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Tuesday, May 12, 2015

man eaters of Tsavo ...trouble at lunatic express line !!

Sitting inside a glass diorama at Chicago's Field Museum sit the stuffed bodies of two rather odd-looking lions. Although both males, they lack manes. Their faces seem too thin, their pelts look overly smooth for a large cat. One of them lies in repose, while the other stands ever-so-slightly at alert.  I have recently posted about the Mombasa Rail line project connecting Mombasa with Nairobi – the century old British line, being funded now by China.  Any reference to the railway would be incomplete without reference to ‘Tsavo Man-Eaters,  the most notorious lions in history who terrorised the British-led team of railway-bridge builders at Kenya's  Tsavo river in 1898. Over a nine-month reign of terror, the two maneless male lions would sneak into the labourers' camp in the dead of night and snatch men from their tents, devouring them on site.

There is fear of lions facing extinction – fewer than 250 adults may be left in West Africa, and those big cats are confined to less than 1 percent of their historic range.  The new study, detailed in the journal PLOS ONE, suggests that without dramatic conservation efforts, three of the four West African lion populations could become extinct in the next five years, with further declines in the one remaining population.  The majestic lion once roamed throughout West Africa, from Nigeria to Senegal. But as people have converted wild lands to pastureland, hunted the lion's traditional prey — antelopes, gazelles, wildebeest, buffalos and zebras — and gotten into conflicts with the animals, the big cat population has plummeted in West Africa.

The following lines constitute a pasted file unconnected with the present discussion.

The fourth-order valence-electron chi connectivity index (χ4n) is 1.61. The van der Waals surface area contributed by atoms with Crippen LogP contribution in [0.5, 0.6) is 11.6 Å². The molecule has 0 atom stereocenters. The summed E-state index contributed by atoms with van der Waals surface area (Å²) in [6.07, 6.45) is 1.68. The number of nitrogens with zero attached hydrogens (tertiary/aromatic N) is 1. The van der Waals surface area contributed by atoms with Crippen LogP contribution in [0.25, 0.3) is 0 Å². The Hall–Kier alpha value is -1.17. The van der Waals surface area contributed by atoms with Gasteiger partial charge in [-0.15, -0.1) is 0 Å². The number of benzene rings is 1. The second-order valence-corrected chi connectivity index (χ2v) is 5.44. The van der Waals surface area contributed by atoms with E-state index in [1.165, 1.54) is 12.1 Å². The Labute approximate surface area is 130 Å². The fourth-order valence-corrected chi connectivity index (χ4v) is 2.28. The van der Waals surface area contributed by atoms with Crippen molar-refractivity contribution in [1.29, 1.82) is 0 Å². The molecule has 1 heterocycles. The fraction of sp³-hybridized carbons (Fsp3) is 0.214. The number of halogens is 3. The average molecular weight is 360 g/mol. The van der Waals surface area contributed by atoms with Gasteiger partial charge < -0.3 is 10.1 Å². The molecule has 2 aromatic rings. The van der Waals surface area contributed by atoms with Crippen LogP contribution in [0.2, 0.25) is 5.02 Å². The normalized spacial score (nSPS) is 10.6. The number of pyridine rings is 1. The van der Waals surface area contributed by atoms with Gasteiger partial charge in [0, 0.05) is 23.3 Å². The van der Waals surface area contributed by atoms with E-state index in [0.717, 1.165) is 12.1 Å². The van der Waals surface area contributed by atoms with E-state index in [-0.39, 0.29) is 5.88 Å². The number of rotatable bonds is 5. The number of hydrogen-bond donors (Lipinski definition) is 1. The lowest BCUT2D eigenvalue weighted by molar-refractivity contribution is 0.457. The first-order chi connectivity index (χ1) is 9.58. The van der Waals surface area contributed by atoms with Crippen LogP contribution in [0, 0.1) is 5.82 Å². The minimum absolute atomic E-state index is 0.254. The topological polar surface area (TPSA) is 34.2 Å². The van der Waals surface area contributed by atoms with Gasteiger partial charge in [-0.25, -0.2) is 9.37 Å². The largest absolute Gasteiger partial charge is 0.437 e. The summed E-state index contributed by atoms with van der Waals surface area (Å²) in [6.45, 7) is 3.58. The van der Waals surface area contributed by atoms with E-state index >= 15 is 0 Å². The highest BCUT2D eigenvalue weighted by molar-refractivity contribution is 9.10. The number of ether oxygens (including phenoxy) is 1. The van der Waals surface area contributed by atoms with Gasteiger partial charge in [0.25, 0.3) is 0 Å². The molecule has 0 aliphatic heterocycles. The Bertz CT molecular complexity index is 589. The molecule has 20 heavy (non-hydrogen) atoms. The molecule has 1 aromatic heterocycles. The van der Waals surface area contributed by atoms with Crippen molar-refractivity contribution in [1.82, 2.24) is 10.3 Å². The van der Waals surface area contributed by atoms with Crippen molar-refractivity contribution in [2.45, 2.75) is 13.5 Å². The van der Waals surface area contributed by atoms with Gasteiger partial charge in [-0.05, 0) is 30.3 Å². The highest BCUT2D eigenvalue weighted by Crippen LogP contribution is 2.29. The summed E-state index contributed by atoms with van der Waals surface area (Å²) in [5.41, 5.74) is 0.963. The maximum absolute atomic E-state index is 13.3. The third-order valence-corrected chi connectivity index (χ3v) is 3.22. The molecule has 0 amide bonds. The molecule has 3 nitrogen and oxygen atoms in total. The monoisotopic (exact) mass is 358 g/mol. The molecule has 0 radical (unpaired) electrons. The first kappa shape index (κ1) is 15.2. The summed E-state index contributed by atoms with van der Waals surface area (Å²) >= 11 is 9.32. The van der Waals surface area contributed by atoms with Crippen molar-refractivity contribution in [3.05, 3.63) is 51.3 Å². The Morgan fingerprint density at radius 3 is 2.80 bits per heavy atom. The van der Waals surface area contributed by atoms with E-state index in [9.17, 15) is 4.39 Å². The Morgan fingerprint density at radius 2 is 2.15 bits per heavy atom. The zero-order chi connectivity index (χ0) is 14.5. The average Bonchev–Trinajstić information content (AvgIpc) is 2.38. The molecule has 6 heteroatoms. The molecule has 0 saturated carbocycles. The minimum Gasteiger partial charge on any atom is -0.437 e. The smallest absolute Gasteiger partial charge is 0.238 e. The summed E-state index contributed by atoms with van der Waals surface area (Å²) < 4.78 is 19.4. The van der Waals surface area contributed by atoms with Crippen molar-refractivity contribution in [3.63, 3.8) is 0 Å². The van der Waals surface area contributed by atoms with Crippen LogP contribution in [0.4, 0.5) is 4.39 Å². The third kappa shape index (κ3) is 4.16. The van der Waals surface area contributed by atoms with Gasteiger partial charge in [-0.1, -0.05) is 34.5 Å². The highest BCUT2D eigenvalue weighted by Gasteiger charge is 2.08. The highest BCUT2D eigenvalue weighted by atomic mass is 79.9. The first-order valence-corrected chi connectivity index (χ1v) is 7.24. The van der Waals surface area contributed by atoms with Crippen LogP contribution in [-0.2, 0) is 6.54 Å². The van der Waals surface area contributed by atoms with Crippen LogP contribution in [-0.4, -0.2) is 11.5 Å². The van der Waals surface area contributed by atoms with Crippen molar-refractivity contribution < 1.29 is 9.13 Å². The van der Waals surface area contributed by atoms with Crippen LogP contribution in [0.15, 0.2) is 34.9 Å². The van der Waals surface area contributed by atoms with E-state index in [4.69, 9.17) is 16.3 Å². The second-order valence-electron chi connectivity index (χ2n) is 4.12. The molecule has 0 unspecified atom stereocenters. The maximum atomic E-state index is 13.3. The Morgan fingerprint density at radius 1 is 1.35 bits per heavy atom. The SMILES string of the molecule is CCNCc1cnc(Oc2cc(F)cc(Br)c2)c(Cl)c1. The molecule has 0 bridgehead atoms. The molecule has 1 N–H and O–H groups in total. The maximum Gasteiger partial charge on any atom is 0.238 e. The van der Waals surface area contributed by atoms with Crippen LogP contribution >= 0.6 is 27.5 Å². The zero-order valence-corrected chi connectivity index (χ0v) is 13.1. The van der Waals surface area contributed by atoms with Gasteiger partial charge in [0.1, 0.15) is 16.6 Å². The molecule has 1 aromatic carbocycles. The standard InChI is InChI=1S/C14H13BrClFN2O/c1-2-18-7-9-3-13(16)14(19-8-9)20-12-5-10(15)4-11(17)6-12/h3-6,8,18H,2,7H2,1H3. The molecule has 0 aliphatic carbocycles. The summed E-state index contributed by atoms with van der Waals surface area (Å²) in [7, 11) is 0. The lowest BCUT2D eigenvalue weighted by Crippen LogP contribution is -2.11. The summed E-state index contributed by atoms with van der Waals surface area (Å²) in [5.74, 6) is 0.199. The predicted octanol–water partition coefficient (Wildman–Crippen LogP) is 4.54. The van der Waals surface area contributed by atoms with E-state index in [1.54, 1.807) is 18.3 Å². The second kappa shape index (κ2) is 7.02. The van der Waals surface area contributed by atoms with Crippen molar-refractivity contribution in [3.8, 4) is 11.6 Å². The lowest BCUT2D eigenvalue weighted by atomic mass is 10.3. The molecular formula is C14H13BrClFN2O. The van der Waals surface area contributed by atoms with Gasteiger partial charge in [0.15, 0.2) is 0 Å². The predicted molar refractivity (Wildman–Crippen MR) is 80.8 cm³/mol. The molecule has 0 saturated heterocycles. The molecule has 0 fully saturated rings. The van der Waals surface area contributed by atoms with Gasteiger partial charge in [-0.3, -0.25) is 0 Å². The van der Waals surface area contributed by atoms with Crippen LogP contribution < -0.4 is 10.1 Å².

Man-eater is a colloquial term for an animal that preys upon humans. This does not include scavenging. Although human beings can be attacked by many kinds of animals, man-eaters are those that have incorporated human flesh into their usual diet. Most reported cases of man-eaters have involved tigers, leopards,  lions and crocodilians. However, they are by no means the only predators that will attack humans if given the chance; a wide variety of species have also been known to take humans as prey.

Tsavo is a region of Kenya located at the crossing of the Uganda Railway over the Tsavo River, close to where it meets the Athi River. ‘Tsavo', means ‘slaughter' in the language of the Akamba people. Until the British put an end to the slave trade in the late 19th century, Tsavo was continually crossed by caravans of Arab slavers and their captives.

More than a century ago, British engineers and their African and Indian labourers spent five years carving a railway through what would become Kenya in a bid to open up East Africa's interior. Along the way, close to 2,500 workers died, struck down by malaria, attacked by lions or overcome by exhaustion. Winston Churchill, who later shot zebras from the train, called it “one of the finest expositions of the British art of muddling through”.  By the time the 660-mile track reached the shores of Lake Victoria from Mombasa in 1901, the massively over-budget endeavour had been nicknamed “the lunatic express”.